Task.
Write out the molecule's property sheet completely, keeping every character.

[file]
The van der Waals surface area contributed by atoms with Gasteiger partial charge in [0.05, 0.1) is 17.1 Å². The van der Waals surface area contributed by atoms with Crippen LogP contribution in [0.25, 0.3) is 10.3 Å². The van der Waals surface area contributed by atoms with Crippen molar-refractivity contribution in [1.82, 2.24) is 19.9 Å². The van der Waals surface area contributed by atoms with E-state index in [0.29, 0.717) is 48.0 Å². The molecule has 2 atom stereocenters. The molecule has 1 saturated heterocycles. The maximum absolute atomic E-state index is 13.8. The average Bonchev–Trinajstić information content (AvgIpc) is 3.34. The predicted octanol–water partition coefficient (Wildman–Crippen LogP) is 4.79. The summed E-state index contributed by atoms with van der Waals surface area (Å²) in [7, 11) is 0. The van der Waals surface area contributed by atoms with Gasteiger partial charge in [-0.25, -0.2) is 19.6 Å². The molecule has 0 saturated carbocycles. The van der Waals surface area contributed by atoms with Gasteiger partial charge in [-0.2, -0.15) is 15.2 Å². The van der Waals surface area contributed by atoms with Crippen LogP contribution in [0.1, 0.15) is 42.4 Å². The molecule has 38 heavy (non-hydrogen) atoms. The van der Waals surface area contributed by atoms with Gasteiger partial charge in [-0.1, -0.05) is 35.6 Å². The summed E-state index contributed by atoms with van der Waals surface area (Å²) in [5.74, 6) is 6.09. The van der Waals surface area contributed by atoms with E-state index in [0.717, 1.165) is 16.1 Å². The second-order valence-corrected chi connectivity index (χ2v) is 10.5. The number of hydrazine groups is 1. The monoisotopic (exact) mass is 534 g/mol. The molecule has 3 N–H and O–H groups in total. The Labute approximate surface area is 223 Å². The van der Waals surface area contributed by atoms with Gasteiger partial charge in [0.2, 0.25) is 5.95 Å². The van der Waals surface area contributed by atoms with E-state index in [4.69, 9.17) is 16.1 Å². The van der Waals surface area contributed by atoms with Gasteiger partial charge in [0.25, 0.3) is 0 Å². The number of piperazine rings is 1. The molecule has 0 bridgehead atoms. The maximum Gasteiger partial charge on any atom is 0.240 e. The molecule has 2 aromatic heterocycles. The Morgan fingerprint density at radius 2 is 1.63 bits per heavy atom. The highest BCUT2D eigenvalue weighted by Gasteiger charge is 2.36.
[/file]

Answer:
The van der Waals surface area contributed by atoms with Gasteiger partial charge in [0.05, 0.1) is 17.1 Å². The van der Waals surface area contributed by atoms with Crippen LogP contribution in [0.25, 0.3) is 10.3 Å². The van der Waals surface area contributed by atoms with Crippen molar-refractivity contribution in [1.82, 2.24) is 19.9 Å². The van der Waals surface area contributed by atoms with E-state index in [0.29, 0.717) is 48.0 Å². The molecule has 2 atom stereocenters. The molecule has 1 saturated heterocycles. The maximum absolute atomic E-state index is 13.8. The average Bonchev–Trinajstić information content (AvgIpc) is 3.34. The predicted octanol–water partition coefficient (Wildman–Crippen LogP) is 4.79. The summed E-state index contributed by atoms with van der Waals surface area (Å²) in [7, 11) is 0. The van der Waals surface area contributed by atoms with Gasteiger partial charge in [-0.25, -0.2) is 19.6 Å². The molecule has 0 saturated carbocycles. The van der Waals surface area contributed by atoms with Gasteiger partial charge in [-0.2, -0.15) is 15.2 Å². The van der Waals surface area contributed by atoms with Crippen LogP contribution in [0.1, 0.15) is 42.4 Å². The molecule has 38 heavy (non-hydrogen) atoms. The van der Waals surface area contributed by atoms with Gasteiger partial charge in [-0.1, -0.05) is 35.6 Å². The summed E-state index contributed by atoms with van der Waals surface area (Å²) in [5.74, 6) is 6.09. The van der Waals surface area contributed by atoms with E-state index in [0.717, 1.165) is 16.1 Å². The second-order valence-corrected chi connectivity index (χ2v) is 10.5. The number of hydrazine groups is 1. The monoisotopic (exact) mass is 534 g/mol. The molecule has 3 N–H and O–H groups in total. The Labute approximate surface area is 223 Å². The van der Waals surface area contributed by atoms with Gasteiger partial charge in [0.2, 0.25) is 5.95 Å². The van der Waals surface area contributed by atoms with E-state index in [4.69, 9.17) is 16.1 Å². The van der Waals surface area contributed by atoms with Gasteiger partial charge in [0.25, 0.3) is 0 Å². The number of piperazine rings is 1. The molecule has 0 bridgehead atoms. The maximum Gasteiger partial charge on any atom is 0.240 e. The molecule has 2 aromatic heterocycles. The Morgan fingerprint density at radius 2 is 1.63 bits per heavy atom. The highest BCUT2D eigenvalue weighted by Gasteiger charge is 2.36.